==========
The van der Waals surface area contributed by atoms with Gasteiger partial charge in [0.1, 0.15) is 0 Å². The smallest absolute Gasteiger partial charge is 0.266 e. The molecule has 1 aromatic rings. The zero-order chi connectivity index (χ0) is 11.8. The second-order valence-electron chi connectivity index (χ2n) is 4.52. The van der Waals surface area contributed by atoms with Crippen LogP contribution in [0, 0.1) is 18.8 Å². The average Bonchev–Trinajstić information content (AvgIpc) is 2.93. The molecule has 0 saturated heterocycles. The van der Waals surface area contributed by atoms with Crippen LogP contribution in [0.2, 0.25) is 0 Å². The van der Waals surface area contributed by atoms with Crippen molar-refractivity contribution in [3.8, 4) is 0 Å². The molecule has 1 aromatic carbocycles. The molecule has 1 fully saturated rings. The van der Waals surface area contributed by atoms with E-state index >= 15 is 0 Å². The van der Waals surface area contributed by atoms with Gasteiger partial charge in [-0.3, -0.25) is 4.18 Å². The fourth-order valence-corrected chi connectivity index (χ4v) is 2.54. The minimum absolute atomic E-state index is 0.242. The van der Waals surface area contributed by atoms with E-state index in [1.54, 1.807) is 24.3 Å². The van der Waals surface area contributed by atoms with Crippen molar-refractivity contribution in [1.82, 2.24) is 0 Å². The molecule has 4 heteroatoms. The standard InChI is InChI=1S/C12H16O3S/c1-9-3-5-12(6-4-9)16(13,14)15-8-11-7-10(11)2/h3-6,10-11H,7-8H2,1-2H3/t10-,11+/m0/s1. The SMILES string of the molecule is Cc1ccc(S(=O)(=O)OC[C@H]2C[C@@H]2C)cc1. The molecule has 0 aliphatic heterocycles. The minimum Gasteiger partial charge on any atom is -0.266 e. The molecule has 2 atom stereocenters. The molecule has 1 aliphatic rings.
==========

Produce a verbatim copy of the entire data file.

The van der Waals surface area contributed by atoms with Gasteiger partial charge in [0.1, 0.15) is 0 Å². The smallest absolute Gasteiger partial charge is 0.266 e. The molecule has 1 aromatic rings. The zero-order chi connectivity index (χ0) is 11.8. The second-order valence-electron chi connectivity index (χ2n) is 4.52. The van der Waals surface area contributed by atoms with Crippen LogP contribution in [0, 0.1) is 18.8 Å². The average Bonchev–Trinajstić information content (AvgIpc) is 2.93. The molecule has 0 saturated heterocycles. The van der Waals surface area contributed by atoms with Crippen LogP contribution in [0.2, 0.25) is 0 Å². The van der Waals surface area contributed by atoms with Crippen molar-refractivity contribution in [3.8, 4) is 0 Å². The molecule has 1 aromatic carbocycles. The molecule has 1 fully saturated rings. The van der Waals surface area contributed by atoms with E-state index >= 15 is 0 Å². The van der Waals surface area contributed by atoms with Gasteiger partial charge in [-0.3, -0.25) is 4.18 Å². The fourth-order valence-corrected chi connectivity index (χ4v) is 2.54. The minimum absolute atomic E-state index is 0.242. The van der Waals surface area contributed by atoms with E-state index in [1.54, 1.807) is 24.3 Å². The van der Waals surface area contributed by atoms with Crippen molar-refractivity contribution in [1.82, 2.24) is 0 Å². The molecule has 4 heteroatoms. The standard InChI is InChI=1S/C12H16O3S/c1-9-3-5-12(6-4-9)16(13,14)15-8-11-7-10(11)2/h3-6,10-11H,7-8H2,1-2H3/t10-,11+/m0/s1. The SMILES string of the molecule is Cc1ccc(S(=O)(=O)OC[C@H]2C[C@@H]2C)cc1. The molecule has 0 aliphatic heterocycles. The minimum Gasteiger partial charge on any atom is -0.266 e. The molecule has 2 atom stereocenters. The molecule has 1 aliphatic rings.